We could one day soon find ourselves answering to someone in a paramilitary blue uniform whenever we set foot outside our door.
by Christopher Elliott
When the Minnesota Vikings faced off against the Green Bay Packers last weekend in Minneapolis, the big story wasn’t that the Vikings defeated the Pack to secure a wildcard berth.
It was, strangely, the TSA.
That’s right, the agency assigned to protect America’s transportation systems was patrolling the Metrodome. Nathan Hansen, a North St. Paul, Minn., attorney, snapped a few photos of the agents before the game, and broadcast them on Twitter.
“I don’t think any federal law enforcement agency needs anything to do with a football game,” he told me yesterday.
Turns out the TSA goes to NFL games and political conventions and all kinds of places that have little or nothing to do with air travel. It even has a special division called VIPR — an unfortunate acronym for Visible Intermodal Prevention and Response team — that conducts these searches.
Few people know that $105 million of their taxpayer dollars are going to fund 37 VIPR teams in 2012, whose purpose is to “augment” the security of any mode of transportation. They don’t realize that these VIPR teams can show up virtually anytime, anywhere and without warning, subjecting you to a search of your vehicle or person.
That’s not a fringe observation, by the way. Even the most mainstream news outlets have reported on the problems of these random checkpoints. And it’s being observed by mainstream news personalities, not just consumer advocates with a long list of grievances from their constituents.
But almost no one noticed when the Department of Homeland Security signaled its intent to broaden the scope of its off-airport searches even more in 2013. Buried deep in the Federal Register in late November was a notice that could dramatically shift the focus of transportation security. It involves the government’s efforts to “establish the current state of security gaps and implemented countermeasures throughout the highway mode of transportation” through the Highway Baseline Assessment for Security Enhancement (BASE) program.
As far as I can tell, TSA is just asking questions at this point. “Data and results collected through the Highway BASE program will inform TSA’s policy and program initiatives and allow TSA to provide focused resources and tools to enhance the overall security posture within the surface transportation community,” it says in the filing.
But they wouldn’t be wasting our money asking such questions unless they planned to aggressively expand VIPR at some point in the near future. And that means TSA agents at NFL games, in subways and at the port won’t be the exception anymore — they will be the rule.
Still, some will argue, what’s wrong with that? After all, VIPR teams were formed in response to the 2004 Madrid train bombings, and shouldn’t we play it safe?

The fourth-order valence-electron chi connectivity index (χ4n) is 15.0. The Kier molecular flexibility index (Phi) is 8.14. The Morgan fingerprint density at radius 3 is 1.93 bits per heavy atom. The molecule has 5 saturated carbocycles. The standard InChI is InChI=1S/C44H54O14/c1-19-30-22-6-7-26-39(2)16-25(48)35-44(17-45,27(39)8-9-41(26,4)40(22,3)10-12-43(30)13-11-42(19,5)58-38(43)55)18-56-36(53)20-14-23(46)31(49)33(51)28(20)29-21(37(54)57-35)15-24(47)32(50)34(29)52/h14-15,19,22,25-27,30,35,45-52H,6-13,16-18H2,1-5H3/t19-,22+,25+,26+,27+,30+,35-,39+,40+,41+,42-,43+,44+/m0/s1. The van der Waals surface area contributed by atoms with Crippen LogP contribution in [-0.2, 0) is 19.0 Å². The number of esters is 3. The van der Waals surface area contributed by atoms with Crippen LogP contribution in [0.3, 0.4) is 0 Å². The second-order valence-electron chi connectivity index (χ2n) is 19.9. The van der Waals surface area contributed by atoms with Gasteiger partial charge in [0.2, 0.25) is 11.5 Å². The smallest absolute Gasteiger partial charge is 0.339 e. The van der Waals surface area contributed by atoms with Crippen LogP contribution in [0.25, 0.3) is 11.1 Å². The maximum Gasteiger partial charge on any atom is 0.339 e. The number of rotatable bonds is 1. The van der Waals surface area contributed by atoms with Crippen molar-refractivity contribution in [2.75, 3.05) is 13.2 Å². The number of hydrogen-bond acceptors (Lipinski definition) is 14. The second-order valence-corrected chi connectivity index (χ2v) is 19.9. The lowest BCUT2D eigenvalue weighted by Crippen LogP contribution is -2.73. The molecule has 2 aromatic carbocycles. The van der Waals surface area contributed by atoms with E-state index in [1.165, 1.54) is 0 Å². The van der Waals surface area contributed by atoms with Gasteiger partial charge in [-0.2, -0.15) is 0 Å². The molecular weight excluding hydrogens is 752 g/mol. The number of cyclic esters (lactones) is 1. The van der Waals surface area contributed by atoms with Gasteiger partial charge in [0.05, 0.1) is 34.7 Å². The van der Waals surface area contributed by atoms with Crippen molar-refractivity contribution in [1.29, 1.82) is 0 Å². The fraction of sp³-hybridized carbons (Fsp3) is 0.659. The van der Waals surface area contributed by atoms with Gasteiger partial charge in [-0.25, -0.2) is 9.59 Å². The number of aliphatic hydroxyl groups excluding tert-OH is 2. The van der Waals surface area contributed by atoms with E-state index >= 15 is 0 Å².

VIPR may be limited to a few men and women in uniform with dogs, patrolling a sold-out stadium or convention center for now. But it’s not hard to imagine the next step, to a permanent presence with full-body scans and pat-downs. It’s a scene straight out of a dystopian novel and a direct affront to the Fourth Amendment values we take for granted in the United States.
On another level, there’s this: The TSA was created mainly to safeguard our airports from another 9/11 attack. Being scanned or interrogated by an airport screener at a ballgame makes about as much sense as getting pulled over for speeding by a National Guardsman rattling down the Interstate in an Abrams tank. You would pull over for him, sure — but you would also have a lot of questions.
If VIPR teams are somehow more effective than the highway patrol or the local police at stopping terrorists — and I’m open to that possibility — then the Department of Homeland Security should show us that evidence. In the absence of that, we’re left to assume that the VIPR agents have the requisite 120 hours of training required of other agents, and that they are little more than warm bodies that will deter petty criminals from running cigarettes across a state line.
As we start 2013, the TSA is asking the wrong questions. Instead of being a solution in search of a problem, it should be trying to slim down, get smarter about the way it screens airline passengers and leave the rest to the well-trained professionals they will never be able to replace.
If we don’t say something about the TSA’s uncontrollable spread into almost every aspect of the American travel experience, we could one day soon find ourselves answering to someone in a paramilitary blue uniform whenever we set foot outside our door.
That’s not the America you want to live in, is it?